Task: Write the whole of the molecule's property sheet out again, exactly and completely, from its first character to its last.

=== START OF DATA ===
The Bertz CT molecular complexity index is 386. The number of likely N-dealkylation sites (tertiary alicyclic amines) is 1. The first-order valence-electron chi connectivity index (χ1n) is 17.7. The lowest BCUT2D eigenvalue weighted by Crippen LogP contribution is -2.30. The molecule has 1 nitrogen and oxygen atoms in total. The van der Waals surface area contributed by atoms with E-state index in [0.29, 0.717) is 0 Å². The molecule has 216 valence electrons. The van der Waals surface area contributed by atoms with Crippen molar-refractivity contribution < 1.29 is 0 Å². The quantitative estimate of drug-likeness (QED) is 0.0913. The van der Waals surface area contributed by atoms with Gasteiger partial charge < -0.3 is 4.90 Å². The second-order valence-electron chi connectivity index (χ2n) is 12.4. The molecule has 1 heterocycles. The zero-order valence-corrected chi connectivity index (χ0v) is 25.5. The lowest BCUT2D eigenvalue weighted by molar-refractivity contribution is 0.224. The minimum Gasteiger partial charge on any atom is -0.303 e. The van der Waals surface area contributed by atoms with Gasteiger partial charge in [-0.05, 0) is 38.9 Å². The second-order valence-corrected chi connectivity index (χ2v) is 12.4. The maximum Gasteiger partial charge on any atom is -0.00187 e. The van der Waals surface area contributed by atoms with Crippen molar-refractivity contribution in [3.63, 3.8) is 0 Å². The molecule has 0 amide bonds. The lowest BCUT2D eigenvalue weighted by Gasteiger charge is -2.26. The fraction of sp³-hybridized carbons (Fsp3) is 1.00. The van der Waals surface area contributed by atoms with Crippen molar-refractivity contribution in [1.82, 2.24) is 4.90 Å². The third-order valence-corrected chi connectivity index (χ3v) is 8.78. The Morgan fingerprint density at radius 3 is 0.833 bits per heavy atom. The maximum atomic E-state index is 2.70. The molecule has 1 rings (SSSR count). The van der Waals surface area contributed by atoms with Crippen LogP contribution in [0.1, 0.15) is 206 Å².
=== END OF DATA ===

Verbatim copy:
The Bertz CT molecular complexity index is 386. The number of likely N-dealkylation sites (tertiary alicyclic amines) is 1. The first-order valence-electron chi connectivity index (χ1n) is 17.7. The lowest BCUT2D eigenvalue weighted by Crippen LogP contribution is -2.30. The molecule has 1 nitrogen and oxygen atoms in total. The van der Waals surface area contributed by atoms with E-state index in [0.29, 0.717) is 0 Å². The molecule has 216 valence electrons. The van der Waals surface area contributed by atoms with Crippen molar-refractivity contribution < 1.29 is 0 Å². The quantitative estimate of drug-likeness (QED) is 0.0913. The van der Waals surface area contributed by atoms with Gasteiger partial charge < -0.3 is 4.90 Å². The second-order valence-electron chi connectivity index (χ2n) is 12.4. The molecule has 1 heterocycles. The zero-order valence-corrected chi connectivity index (χ0v) is 25.5. The lowest BCUT2D eigenvalue weighted by molar-refractivity contribution is 0.224. The minimum Gasteiger partial charge on any atom is -0.303 e. The van der Waals surface area contributed by atoms with Gasteiger partial charge in [-0.05, 0) is 38.9 Å². The second-order valence-corrected chi connectivity index (χ2v) is 12.4. The maximum Gasteiger partial charge on any atom is -0.00187 e. The van der Waals surface area contributed by atoms with Crippen molar-refractivity contribution in [3.63, 3.8) is 0 Å². The molecule has 0 amide bonds. The lowest BCUT2D eigenvalue weighted by Gasteiger charge is -2.26. The fraction of sp³-hybridized carbons (Fsp3) is 1.00. The van der Waals surface area contributed by atoms with Crippen molar-refractivity contribution in [1.82, 2.24) is 4.90 Å². The third-order valence-corrected chi connectivity index (χ3v) is 8.78. The Morgan fingerprint density at radius 3 is 0.833 bits per heavy atom. The maximum atomic E-state index is 2.70. The molecule has 1 rings (SSSR count). The van der Waals surface area contributed by atoms with Crippen LogP contribution in [0.1, 0.15) is 206 Å².